As global markets push businesses to become more agile and responsive, it’s tempting to predict that management roles will virtually disappear from progressive companies.
But even Holacracy (a self-management structure made famous by online shoe retailer Zappos) has some hierarchy: Instead of “managers,” there are “lead links” who carry leadership functions and oversee new teams as they form and disband with each project cycle.
While widespread adoption of Holacracy is not likely in the near future, many organizations are shifting towards more flat structures where teams are gaining in importance. Among 10,000 business and HR leaders, 94% report that agility and collaboration are key to their organization’s success, and 32% say that they are designing their organization to be more adaptable and team-centric, according to Deloitte’s 2017 Global Human Capital Trends report.
These kind of fluid, team-centric operating models require formal structure. As Deloitte’s experts emphasize, structures of teams are enabled by a management model that draws clear distinctions between “two necessary roles and types of management: the administrative or talent manager (reflecting the traditional, formal structure) and the mission or project manager (representing the new, team-based structure).”
Measuring the Effectiveness of Administrative and Mission Managers
If your business is moving towards a dual management structure system, gaining clarity around hiring, compensation, and performance will become even more important. With fluidity comes a certain degree of murkiness, and thus objectively measuring manager effectiveness will become even more complex.
Because the two types of managers serve two very different roles, they need to be measured in very different ways.
A mission manager’s primary function is to get the project delivered on target, while an administrative manager is more focused on an employee’s skills and career development.
Knowing how to measure the different types of leaders will put you in a position to guide your organization through success as it strives to become more responsive to market pressures. Here are two distinct sets of metrics for each type of manager.
5 Manager Effectiveness Metrics for Administrative Managers
An old adage says: “People quit their bosses, not their jobs.” Because time with a project or mission manager is relatively short — six months or less — employees will gauge their relationship with the organization through their traditional people manager.
Researchers have found that only a small percentage of workers quit their job because of their boss. See “Surprise! Most People Leave Companies, Not Managers.”
This means that for administrative managers, it’s important to use metrics that will help you answer questions like: Which managers retain the most top performers? Which managers grow the best employees? From there, you can look to groom more managers like them, have conversations with those who need improvement, and make sure your best managers are guiding your most critical employees.
Here are the “must have” metrics to understand how effective your administrative managers are:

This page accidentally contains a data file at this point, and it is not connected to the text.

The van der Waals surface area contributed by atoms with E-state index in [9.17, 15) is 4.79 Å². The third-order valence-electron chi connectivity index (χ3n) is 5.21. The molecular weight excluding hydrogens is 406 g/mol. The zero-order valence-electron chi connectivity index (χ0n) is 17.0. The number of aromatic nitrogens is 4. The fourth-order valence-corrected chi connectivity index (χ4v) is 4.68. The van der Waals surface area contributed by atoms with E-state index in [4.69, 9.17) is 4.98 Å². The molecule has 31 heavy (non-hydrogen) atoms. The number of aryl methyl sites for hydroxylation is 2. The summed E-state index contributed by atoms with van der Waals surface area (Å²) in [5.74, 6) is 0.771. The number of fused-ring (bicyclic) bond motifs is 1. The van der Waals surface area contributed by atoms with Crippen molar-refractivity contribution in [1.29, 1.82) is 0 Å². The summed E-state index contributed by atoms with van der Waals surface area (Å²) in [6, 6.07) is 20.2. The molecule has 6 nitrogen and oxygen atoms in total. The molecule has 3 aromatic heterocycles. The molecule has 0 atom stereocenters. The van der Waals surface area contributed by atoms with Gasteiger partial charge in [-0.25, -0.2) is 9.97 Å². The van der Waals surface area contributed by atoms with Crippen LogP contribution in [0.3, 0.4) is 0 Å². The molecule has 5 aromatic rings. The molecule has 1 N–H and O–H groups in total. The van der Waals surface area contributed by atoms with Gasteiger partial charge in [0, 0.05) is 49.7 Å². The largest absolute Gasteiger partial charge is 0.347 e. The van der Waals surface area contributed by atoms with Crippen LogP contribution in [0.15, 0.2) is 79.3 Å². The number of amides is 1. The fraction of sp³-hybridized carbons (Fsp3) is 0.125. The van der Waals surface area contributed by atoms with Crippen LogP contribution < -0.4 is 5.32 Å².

#1: Engagement score
Why you need it: Managers are not the only factor influencing employee engagement, however they are pivotal because of their opportunity to understand and support employee engagement at an individual level. Most engagement survey processes have a specific series of questions that look at how employees view their supervisor. Understanding and using this score to build a complete view of manager effectiveness is important.
How to get it: The most common way this score is generated is by calculating the mean scores for a series of survey items related to the supervisor relationship.
Red flags to act on: When a manager’s engagement score is significantly lower than similar work groups in the organization, this is an indication that the manager is falling short. Analyzing this score alongside high performer turnover or absence rates will give you a good idea of how big an impact the manager is having on the team. Low engagement coupled with high resignation and/or high absence rates means that action is required to improve the dynamics of that work group. It is also worth doing some investigation based solely on low engagement, as this may be the first sign that resignations and absences will follow.
#2: High performer resignation rate
Why you need it: A general turnover metric — which also incorporates the turnover of poor performing employees — is too broad to support good quality decisions about management skills. Instead, examine the resignation rate of high performers to see if specific managers or work units are losing more high performers than others.
How to get it:
- Chose a time frame (e.g. previous 12 months).
- Count all the high performing employees who resigned.
- Calculate the average headcount for high performing employees.
- Divide the number of high performers who resigned by the average high performer headcount.
Red flags to act on: Whenever the high performer resignation rate is greater than the overall resignation rate, it signals a problem that needs to be addressed. If you are losing high performers more quickly than your general employee base, this means your overall talent quality is reducing, which is likely to lead to productivity and quality challenges some time in the future.